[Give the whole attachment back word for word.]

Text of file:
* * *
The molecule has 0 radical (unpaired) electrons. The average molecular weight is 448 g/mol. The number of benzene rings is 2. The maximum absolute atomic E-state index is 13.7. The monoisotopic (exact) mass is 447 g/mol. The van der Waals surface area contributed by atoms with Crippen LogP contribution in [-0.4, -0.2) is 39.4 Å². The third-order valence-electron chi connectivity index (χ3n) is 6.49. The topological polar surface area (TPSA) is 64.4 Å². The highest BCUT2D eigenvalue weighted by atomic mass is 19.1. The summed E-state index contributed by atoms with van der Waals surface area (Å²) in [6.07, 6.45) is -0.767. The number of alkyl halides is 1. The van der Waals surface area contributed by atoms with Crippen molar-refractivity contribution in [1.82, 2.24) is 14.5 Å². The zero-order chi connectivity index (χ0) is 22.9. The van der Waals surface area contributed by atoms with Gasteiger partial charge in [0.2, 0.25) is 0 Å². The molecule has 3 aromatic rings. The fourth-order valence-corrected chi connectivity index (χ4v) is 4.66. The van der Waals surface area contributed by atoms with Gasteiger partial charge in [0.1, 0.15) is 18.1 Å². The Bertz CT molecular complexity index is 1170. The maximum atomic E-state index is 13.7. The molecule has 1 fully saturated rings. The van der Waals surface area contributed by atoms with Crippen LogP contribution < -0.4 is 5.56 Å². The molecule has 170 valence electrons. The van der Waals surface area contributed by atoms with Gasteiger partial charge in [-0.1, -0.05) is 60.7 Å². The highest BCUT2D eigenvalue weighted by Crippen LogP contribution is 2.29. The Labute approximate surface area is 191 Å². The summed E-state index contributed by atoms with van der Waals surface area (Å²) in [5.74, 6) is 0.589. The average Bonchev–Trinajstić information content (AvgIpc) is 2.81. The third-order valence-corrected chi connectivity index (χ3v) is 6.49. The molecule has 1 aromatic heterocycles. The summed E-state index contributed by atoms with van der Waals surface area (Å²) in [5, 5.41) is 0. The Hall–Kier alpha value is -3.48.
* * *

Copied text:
The molecule has 0 radical (unpaired) electrons. The average molecular weight is 448 g/mol. The number of benzene rings is 2. The maximum absolute atomic E-state index is 13.7. The monoisotopic (exact) mass is 447 g/mol. The van der Waals surface area contributed by atoms with Crippen LogP contribution in [-0.4, -0.2) is 39.4 Å². The third-order valence-electron chi connectivity index (χ3n) is 6.49. The topological polar surface area (TPSA) is 64.4 Å². The highest BCUT2D eigenvalue weighted by atomic mass is 19.1. The summed E-state index contributed by atoms with van der Waals surface area (Å²) in [6.07, 6.45) is -0.767. The number of alkyl halides is 1. The van der Waals surface area contributed by atoms with Crippen molar-refractivity contribution in [1.82, 2.24) is 14.5 Å². The zero-order chi connectivity index (χ0) is 22.9. The van der Waals surface area contributed by atoms with Gasteiger partial charge in [0.2, 0.25) is 0 Å². The molecule has 3 aromatic rings. The fourth-order valence-corrected chi connectivity index (χ4v) is 4.66. The van der Waals surface area contributed by atoms with Gasteiger partial charge in [0.1, 0.15) is 18.1 Å². The Bertz CT molecular complexity index is 1170. The maximum atomic E-state index is 13.7. The molecule has 1 fully saturated rings. The van der Waals surface area contributed by atoms with Crippen LogP contribution < -0.4 is 5.56 Å². The molecule has 170 valence electrons. The van der Waals surface area contributed by atoms with Gasteiger partial charge in [-0.1, -0.05) is 60.7 Å². The highest BCUT2D eigenvalue weighted by Crippen LogP contribution is 2.29. The Labute approximate surface area is 191 Å². The summed E-state index contributed by atoms with van der Waals surface area (Å²) in [5.74, 6) is 0.589. The average Bonchev–Trinajstić information content (AvgIpc) is 2.81. The third-order valence-corrected chi connectivity index (χ3v) is 6.49. The molecule has 1 aromatic heterocycles. The summed E-state index contributed by atoms with van der Waals surface area (Å²) in [5, 5.41) is 0. The Hall–Kier alpha value is -3.48.